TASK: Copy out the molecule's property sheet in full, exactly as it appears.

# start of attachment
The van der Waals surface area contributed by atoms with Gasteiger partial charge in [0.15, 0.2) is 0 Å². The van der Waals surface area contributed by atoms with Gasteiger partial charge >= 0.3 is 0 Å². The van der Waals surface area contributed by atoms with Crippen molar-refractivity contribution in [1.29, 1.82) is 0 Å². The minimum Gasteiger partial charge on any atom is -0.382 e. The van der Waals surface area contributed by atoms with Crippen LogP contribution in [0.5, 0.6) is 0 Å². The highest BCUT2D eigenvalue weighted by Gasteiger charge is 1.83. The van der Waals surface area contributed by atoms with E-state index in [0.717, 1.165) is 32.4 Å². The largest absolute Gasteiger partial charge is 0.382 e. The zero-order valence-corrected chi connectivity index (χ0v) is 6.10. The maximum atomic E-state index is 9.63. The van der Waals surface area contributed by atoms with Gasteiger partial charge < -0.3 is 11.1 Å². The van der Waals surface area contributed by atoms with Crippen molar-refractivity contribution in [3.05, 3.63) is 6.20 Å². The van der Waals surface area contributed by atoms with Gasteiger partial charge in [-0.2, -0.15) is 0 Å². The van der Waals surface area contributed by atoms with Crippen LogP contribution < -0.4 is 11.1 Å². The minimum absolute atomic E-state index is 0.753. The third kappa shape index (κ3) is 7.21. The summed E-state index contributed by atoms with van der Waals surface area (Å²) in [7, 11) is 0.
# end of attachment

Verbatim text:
The van der Waals surface area contributed by atoms with Gasteiger partial charge in [0.15, 0.2) is 0 Å². The van der Waals surface area contributed by atoms with Gasteiger partial charge >= 0.3 is 0 Å². The van der Waals surface area contributed by atoms with Crippen molar-refractivity contribution in [1.29, 1.82) is 0 Å². The minimum Gasteiger partial charge on any atom is -0.382 e. The van der Waals surface area contributed by atoms with Crippen LogP contribution in [0.5, 0.6) is 0 Å². The highest BCUT2D eigenvalue weighted by Gasteiger charge is 1.83. The van der Waals surface area contributed by atoms with E-state index in [0.717, 1.165) is 32.4 Å². The largest absolute Gasteiger partial charge is 0.382 e. The zero-order valence-corrected chi connectivity index (χ0v) is 6.10. The maximum atomic E-state index is 9.63. The van der Waals surface area contributed by atoms with Gasteiger partial charge < -0.3 is 11.1 Å². The van der Waals surface area contributed by atoms with Crippen molar-refractivity contribution in [3.05, 3.63) is 6.20 Å². The van der Waals surface area contributed by atoms with Gasteiger partial charge in [-0.2, -0.15) is 0 Å². The van der Waals surface area contributed by atoms with Crippen LogP contribution < -0.4 is 11.1 Å². The minimum absolute atomic E-state index is 0.753. The third kappa shape index (κ3) is 7.21. The summed E-state index contributed by atoms with van der Waals surface area (Å²) in [7, 11) is 0.